According to the findings of a new global poll from Accenture, the COVID-19 pandemic has transformed the way people live, work, and socialize, increasing demand for innovation as merchants, consumer goods, and travel industries shift from reacting to the problem to reimagining products and services.
After a year of lockdowns, 98 percent of Indian responders to a study indicated they had made at least one permanent adjustment to their lifestyle. Working from home, shifting travel patterns, and a growing desire to shop locally are all forcing businesses to rethink how they cater to the pandemic-affected customer.
The current survey of over 9,650 people in 19 countries, including over 500 in India, backs up Accenture’s prior conclusions that many behavioral improvements will be long-term.
COVID-19 has resulted in compressed transformation, with organizations reforming various sections of the business at the same time and reskilling employees in what would have previously been longer-term step-by-step processes.
Many consumer-facing organizations have re-platformed their operations on the cloud, handled cost challenges, and continued to strengthen resilience and security, laying the groundwork for future success and innovation.
As a result of the epidemic, many employees have expressed a desire for greater flexibility in how and where they work in the future.
In India, more than 87 percent of respondents stated they would want to work from a “third space” – a location other than their home or place of employment – on occasion. This points to a possible revenue opportunity for hospitality and retail businesses.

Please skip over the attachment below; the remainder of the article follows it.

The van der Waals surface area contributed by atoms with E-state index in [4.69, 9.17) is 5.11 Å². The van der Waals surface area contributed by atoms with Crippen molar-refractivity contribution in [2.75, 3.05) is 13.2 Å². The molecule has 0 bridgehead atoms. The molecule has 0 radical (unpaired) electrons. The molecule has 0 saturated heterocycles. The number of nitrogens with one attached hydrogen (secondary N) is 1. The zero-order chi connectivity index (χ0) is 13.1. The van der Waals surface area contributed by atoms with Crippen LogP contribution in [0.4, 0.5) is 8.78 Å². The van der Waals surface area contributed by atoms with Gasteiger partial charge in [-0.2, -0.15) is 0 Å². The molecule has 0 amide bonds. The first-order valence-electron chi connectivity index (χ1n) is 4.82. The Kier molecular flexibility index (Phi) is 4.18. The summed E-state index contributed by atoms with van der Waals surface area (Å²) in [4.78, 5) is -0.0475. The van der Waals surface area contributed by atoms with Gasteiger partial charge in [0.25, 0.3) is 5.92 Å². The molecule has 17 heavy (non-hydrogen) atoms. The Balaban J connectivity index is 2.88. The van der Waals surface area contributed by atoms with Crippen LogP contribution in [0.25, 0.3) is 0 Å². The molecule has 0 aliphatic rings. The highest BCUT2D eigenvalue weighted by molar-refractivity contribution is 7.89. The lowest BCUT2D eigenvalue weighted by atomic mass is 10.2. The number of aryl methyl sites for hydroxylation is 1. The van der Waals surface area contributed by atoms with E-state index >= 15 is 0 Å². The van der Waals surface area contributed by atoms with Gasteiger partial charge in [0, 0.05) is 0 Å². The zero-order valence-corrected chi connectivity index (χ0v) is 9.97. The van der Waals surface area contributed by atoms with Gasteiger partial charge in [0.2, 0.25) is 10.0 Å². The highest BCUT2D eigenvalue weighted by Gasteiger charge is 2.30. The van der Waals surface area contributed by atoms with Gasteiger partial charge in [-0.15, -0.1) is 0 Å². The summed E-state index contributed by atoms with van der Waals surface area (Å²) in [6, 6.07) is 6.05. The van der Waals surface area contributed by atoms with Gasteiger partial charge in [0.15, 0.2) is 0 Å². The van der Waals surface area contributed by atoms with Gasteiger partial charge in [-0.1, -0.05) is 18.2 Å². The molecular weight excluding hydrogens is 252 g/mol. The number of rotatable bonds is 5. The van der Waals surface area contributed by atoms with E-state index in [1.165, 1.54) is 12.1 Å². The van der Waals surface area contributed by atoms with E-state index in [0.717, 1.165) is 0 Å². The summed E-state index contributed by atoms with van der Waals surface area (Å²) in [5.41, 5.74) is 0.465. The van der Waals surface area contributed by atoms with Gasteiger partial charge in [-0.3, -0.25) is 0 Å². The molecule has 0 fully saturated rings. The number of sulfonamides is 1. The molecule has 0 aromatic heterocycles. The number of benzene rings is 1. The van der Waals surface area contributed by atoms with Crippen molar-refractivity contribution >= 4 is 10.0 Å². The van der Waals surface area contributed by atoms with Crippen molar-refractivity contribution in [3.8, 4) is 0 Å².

A shift in attitudes around business travel is accompanying the desire to work from a “third space.” In India, about 57 percent of respondents stated they have no plans to travel for work after the pandemic or that they want to decrease past business travel in half.
It’s unclear how long this viewpoint will hold, but the present picture suggests that travel will continue mostly in the leisure market, forcing the business to adapt and become even more efficient to compensate for lost revenue.
Not only do people believe that some of their work habits and travel plans have likely changed for the better, but they also believe that their buying habits have changed for the better. The new analysis backs up Accenture’s earlier predictions that the rapid growth of e-commerce is expected to continue or accelerate.
For example, since the outbreak in India, the number of formerly occasional e-commerce users – defined as those who used online channels for less than 25% of purchases before the outbreak – has climbed 667 percent for products including food, home décor, fashion, and luxury items.